I didn't plan to have frogs in the garden - they just arrived. I think their arrival was prompted by the removal of the neighbours' pond, as suddenly I found several frogs had taken up residence in and around a tiny "mini-pond" I'd made.

In the autumn of 2002 I made a slightly larger pond to accommodate the frogs, and this is now a settled and well-established wildlife pond. Frogs have lived in and around the pond since it was constructed, and in both years since they've produced frogspawn.

Frogs arrive

The first pond was so tiny I didn't expect it to be used by wildlife apart from bathing birds. Autumn 2001 saw one of those exciting garden moments, when a frog appeared as I cleared out fallen leaves. This obviously amphibian head sticking up above the water was something I wasn't expecting at all. I realised that though my pond was embarrassingly small, I had obviously done something right. It all looked as I wanted it to, but I didn't expect a frog to think it was any good.

Numbers double! - 2002

By August 2002 two frogs were visible in the tiny pond. This was an exciting progression from the lone frog seen previously. During the following month, I heard the occasional rumble from the undergrowth that sounded very much like a frog croaking. On one memorable occasion I lifted a stone by the pond and found two frogs sheltering beneath it, side by side. I realised that the frogs were probably here to stay and that these two seemed to like one another. Frogspawn in the pond in spring would be good, I thought, though I wasn't sure how many frogs a small garden like mine could accommodate.

By the autumn, more frogs had found their way to that tiny watering hole. Four frogs were transferred from the muddy mini-pond to the foliage and rocks surrounding the wildlife pond. One frog was found apparently starting to hibernate in the mud at the bottom. I was glad I'd made a new, larger pond, as I couldn't imagine the tiny area of water sustaining that many frogs.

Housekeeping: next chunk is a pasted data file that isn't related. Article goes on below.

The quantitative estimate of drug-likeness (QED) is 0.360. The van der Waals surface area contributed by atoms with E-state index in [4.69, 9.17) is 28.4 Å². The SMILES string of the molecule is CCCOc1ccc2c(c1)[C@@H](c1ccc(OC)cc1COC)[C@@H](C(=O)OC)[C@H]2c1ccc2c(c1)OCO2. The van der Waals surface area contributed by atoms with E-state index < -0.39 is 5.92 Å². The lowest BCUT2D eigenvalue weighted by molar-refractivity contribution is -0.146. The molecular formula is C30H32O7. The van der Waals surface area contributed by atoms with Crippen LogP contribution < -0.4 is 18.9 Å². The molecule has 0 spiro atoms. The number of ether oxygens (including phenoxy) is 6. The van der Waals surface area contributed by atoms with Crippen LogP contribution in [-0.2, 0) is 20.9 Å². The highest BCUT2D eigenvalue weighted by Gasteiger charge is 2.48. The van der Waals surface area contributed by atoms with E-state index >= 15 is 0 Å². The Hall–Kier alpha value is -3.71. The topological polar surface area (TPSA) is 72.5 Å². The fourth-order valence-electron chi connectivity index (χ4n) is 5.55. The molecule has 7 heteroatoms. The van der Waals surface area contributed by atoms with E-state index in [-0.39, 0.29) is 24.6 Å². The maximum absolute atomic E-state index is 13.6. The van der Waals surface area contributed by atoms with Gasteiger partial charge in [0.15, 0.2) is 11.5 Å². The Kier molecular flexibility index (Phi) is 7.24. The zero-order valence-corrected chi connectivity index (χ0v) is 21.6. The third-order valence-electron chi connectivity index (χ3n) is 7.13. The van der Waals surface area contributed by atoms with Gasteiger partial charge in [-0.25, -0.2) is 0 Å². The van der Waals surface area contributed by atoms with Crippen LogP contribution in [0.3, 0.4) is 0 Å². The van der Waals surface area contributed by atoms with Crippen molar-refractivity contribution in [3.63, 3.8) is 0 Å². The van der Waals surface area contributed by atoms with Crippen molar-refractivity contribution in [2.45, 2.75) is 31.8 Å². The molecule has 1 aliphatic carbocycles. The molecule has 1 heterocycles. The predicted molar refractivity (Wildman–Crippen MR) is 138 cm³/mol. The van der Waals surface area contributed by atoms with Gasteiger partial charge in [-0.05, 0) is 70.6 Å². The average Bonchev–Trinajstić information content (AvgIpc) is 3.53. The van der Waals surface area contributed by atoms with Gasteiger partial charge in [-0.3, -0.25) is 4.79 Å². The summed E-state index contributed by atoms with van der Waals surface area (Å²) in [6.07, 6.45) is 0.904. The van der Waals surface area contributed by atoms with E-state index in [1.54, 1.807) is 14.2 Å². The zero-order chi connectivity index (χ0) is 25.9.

How they talk

Frogs are generally soothing creatures to have around, when they're sitting in the pond, and particularly when they're croaking by the pondside at dusk. I think I must have seen too many cartoon frogs on TV in my younger years, making cartoonish frog noises, as real frog sounds are nothing like that. The real frogs make a sound that is almost as good as the song of robins or the purr of a cat sitting on your knee for taking you away from everyday cares.

Spring - established, and reproducing

There seemed to be several frogs in the pond in the spring of 2003, and between them they managed to create a jelly-like mass of frogspawn, discovered on the surface of the pond on 1 April. It was as if the small garden pond had been approved. Frogspawn isn't beautiful to look at, but when you see it for the first time in a pond you've dug yourself and planted up yourself, you feel quite proud and childlishly excited - even if you're actually quite old, like me.

I'd noticed the frogs hanging on to one another, obviously mating, in 2003, before the spawn appeared. During the spring of 2004 no such activity was obvious, though as the pond plants were by then providing more cover, it could be that the frogs were hiding from me, remembering how nosey I'd been, the previous year. Despite the frogs keeping a lower profile, spawn appeared in the pond in 2004, in late March.

In 2005, the mating activity involved lots of squabbling and croaking, as more frogs of mating age found their way to the pond.

More on the frogs mating

More on the tadpoles and the spawn

More on the froglets

Big frog face!

Photos: Adult frogs in the pond,
June 2004.
© Turning Earth.

Frog in the pond, with tadpoles swimming close by, June 2004

Frog, pond-side, on a sunny day in June